JOSS WHEDON – SHAKESPEARE – MUCH ADO ABOUT NOTHING – 2013
To modernize Shakespeare is not
always the best guarantee the depth of such a light comedy will be kept and
even amplified. In this case the set is a real labyrinth, house and gardens,
and we are sort of lost in all these corridors and rooms, bedrooms, kitchen,
living rooms that are constantly, on all sides communicating, making any
privacy impossible. But we get used to it.
The plot is more or less kept but
princes, lords, counts and other noble people in modern garb in the modern
world with cars and mammoth fridges and all modern comfort and commodities
sound slightly folkloric. But here too we get used to it.
That was a comedy and still is,
especially since the private cops are pathetic when they protest because they
are called asses, which is not really an insult since they are nothing but
mules for their princes and other noble people. But what about the rest of the
Two young women. One wants to get
married with a young man who at first is quite willing but some slandering goes
on and the young man accuses the young woman of not being a maid any more. Love
goes along with a lot of pain, as is well known. So she is announced as being
dead after fainting in that tense situation, with the complicity of the local
priest who was supposed to perform the wedding ceremony. We already know about
that since we all know Romeo and Juliet. But it is a comedy. So everything will
have to find some epiphany.
The second young woman is in love
with a certain Benedict. But Benedict has sworn he will never marry, though that
woman attracts him because she professes the idea that she will never marry.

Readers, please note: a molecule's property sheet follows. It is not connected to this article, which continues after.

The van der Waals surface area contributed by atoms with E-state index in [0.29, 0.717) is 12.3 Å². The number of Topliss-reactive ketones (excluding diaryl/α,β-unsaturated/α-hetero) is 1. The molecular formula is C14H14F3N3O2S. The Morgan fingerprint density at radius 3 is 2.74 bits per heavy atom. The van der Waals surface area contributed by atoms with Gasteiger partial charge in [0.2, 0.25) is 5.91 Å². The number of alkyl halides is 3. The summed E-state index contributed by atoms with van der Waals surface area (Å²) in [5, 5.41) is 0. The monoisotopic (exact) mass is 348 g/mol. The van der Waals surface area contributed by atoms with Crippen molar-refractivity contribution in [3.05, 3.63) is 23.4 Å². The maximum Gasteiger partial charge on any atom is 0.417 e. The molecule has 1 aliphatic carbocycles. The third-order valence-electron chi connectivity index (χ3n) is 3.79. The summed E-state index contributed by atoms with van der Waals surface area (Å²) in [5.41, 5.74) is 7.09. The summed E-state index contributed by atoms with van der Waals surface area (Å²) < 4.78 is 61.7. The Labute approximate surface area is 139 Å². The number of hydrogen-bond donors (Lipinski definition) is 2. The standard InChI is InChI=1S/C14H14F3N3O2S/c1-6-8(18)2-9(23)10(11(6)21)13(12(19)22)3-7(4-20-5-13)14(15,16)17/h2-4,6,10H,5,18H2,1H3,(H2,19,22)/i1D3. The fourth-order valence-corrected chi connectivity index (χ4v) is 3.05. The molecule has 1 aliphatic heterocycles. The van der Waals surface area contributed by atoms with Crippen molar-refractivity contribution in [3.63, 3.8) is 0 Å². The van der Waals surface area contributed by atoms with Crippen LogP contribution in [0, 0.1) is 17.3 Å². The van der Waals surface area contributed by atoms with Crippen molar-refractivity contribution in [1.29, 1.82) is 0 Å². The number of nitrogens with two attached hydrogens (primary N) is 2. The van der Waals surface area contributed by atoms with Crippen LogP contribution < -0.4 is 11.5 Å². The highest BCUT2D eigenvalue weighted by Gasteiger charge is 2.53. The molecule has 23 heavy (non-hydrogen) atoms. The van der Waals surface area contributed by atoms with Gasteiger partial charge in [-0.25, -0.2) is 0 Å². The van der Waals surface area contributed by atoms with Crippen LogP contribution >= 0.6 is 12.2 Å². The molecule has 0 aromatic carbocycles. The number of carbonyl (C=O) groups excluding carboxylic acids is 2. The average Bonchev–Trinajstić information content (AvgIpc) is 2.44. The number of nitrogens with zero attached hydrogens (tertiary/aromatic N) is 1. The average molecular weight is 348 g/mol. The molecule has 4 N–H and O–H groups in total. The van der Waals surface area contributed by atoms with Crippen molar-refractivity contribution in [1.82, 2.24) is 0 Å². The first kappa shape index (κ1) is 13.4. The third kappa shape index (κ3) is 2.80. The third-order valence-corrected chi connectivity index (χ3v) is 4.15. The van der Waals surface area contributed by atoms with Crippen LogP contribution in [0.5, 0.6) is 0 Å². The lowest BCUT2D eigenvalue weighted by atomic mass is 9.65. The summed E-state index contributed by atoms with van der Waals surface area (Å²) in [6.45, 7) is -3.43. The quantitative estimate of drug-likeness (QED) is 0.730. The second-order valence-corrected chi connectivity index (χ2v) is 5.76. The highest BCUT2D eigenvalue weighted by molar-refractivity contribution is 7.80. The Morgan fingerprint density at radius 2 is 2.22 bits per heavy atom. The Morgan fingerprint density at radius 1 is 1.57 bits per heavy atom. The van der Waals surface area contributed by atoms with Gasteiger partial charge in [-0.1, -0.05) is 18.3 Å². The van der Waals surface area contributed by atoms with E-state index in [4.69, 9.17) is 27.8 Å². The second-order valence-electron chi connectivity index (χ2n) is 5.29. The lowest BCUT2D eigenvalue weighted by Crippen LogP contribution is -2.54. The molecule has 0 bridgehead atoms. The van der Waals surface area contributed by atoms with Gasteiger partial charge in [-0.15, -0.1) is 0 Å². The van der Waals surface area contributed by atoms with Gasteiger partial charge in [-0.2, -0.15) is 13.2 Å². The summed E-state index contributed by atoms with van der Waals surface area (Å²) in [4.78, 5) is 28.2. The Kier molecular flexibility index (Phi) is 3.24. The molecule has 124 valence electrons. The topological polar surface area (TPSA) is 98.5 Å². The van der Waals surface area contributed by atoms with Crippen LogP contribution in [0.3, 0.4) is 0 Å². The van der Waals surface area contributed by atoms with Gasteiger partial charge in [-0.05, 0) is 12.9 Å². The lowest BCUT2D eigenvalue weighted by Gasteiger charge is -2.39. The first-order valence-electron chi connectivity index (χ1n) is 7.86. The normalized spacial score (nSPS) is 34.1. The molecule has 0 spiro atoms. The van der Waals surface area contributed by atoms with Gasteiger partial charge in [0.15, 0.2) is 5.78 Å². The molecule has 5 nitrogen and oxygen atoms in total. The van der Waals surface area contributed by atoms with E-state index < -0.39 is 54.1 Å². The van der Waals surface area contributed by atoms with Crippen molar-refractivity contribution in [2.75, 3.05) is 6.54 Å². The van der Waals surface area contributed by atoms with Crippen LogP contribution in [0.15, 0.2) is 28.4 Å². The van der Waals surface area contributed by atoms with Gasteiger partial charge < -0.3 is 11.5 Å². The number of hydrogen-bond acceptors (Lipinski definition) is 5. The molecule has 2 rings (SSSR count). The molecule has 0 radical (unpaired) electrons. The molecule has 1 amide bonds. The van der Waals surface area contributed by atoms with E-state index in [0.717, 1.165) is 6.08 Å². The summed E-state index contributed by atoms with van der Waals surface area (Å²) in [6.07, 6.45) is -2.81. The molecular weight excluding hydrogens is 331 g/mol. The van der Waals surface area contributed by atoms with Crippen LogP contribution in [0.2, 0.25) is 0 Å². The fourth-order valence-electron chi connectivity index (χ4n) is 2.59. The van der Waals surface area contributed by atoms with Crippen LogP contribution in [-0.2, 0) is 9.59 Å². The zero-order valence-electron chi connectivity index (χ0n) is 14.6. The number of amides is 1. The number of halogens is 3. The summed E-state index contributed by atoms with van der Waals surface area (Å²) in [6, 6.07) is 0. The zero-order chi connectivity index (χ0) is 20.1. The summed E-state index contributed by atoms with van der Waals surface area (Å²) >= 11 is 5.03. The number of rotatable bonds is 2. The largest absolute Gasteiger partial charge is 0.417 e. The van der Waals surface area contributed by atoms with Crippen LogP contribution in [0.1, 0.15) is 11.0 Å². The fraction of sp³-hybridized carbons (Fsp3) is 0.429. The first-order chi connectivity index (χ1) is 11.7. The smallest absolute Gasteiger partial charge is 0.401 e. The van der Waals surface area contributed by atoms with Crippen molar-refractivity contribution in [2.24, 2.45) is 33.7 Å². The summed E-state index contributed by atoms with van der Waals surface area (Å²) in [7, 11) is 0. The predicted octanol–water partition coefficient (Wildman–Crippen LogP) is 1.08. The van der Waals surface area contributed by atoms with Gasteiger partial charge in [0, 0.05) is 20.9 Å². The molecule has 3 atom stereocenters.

Never attracts never and two negatives make a positive. This young woman is the
cousin of the first one and Benedict is intelligent enough to swear he is going
to accuse and confront the man who she was to marry and who accused her
But no duel will take place
because in the meantime the private security mules have been able to discover
the plot and to arrest a couple who had been paid to spread the slandering
rumor. So everything will end up well and they will be happy ever after. And
two weddings in one day! Isn’t that an achievement?
One of these comedies Shakespeare
loved though the modern rewriting and shortening or densifying makes it a
little bit easy, light, rather simple in a way. Apart from that lightness it is
brilliantly set and performed though maybe slightly stiff as for the main Lord
and clownish as for the private security asses. I must say too that the black
and white made it nicely archaic and retrospective. Does the black and white
add anything to the play? I am not sure but we get used to it.
But what is missing will you ask?
Just the magic of the Renaissance, the distance in time that is not visible,
hence we feel the stiffness of the nobility too much, especially when some are
courting the maids, which is not courting but rather philandering. It sounds
like “A Sentimental Journey” by Laurence Sterne. Slightly anachronistic.
Dr Jacques COULARDEAU